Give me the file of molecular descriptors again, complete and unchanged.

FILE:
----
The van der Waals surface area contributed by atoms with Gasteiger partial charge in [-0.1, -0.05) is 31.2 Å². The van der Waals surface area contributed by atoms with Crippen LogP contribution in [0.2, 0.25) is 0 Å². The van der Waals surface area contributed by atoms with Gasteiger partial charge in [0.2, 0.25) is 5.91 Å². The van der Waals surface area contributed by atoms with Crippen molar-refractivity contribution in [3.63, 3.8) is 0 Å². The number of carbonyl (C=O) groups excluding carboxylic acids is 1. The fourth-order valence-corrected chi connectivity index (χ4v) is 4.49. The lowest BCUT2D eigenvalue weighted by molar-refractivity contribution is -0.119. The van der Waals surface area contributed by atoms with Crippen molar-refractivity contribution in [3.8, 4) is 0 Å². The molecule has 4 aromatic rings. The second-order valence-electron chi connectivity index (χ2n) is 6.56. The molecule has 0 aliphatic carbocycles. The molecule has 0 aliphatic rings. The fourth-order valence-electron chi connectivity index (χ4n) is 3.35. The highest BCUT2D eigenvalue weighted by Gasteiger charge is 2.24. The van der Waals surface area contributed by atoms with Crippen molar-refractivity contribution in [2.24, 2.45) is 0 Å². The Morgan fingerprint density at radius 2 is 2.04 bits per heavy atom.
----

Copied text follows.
The van der Waals surface area contributed by atoms with Gasteiger partial charge in [-0.1, -0.05) is 31.2 Å². The van der Waals surface area contributed by atoms with Crippen LogP contribution in [0.2, 0.25) is 0 Å². The van der Waals surface area contributed by atoms with Gasteiger partial charge in [0.2, 0.25) is 5.91 Å². The van der Waals surface area contributed by atoms with Crippen molar-refractivity contribution in [3.63, 3.8) is 0 Å². The number of carbonyl (C=O) groups excluding carboxylic acids is 1. The fourth-order valence-corrected chi connectivity index (χ4v) is 4.49. The lowest BCUT2D eigenvalue weighted by molar-refractivity contribution is -0.119. The van der Waals surface area contributed by atoms with Crippen molar-refractivity contribution in [3.8, 4) is 0 Å². The molecule has 4 aromatic rings. The second-order valence-electron chi connectivity index (χ2n) is 6.56. The molecule has 0 aliphatic carbocycles. The molecule has 0 aliphatic rings. The fourth-order valence-electron chi connectivity index (χ4n) is 3.35. The highest BCUT2D eigenvalue weighted by Gasteiger charge is 2.24. The van der Waals surface area contributed by atoms with Crippen molar-refractivity contribution in [2.24, 2.45) is 0 Å². The Morgan fingerprint density at radius 2 is 2.04 bits per heavy atom.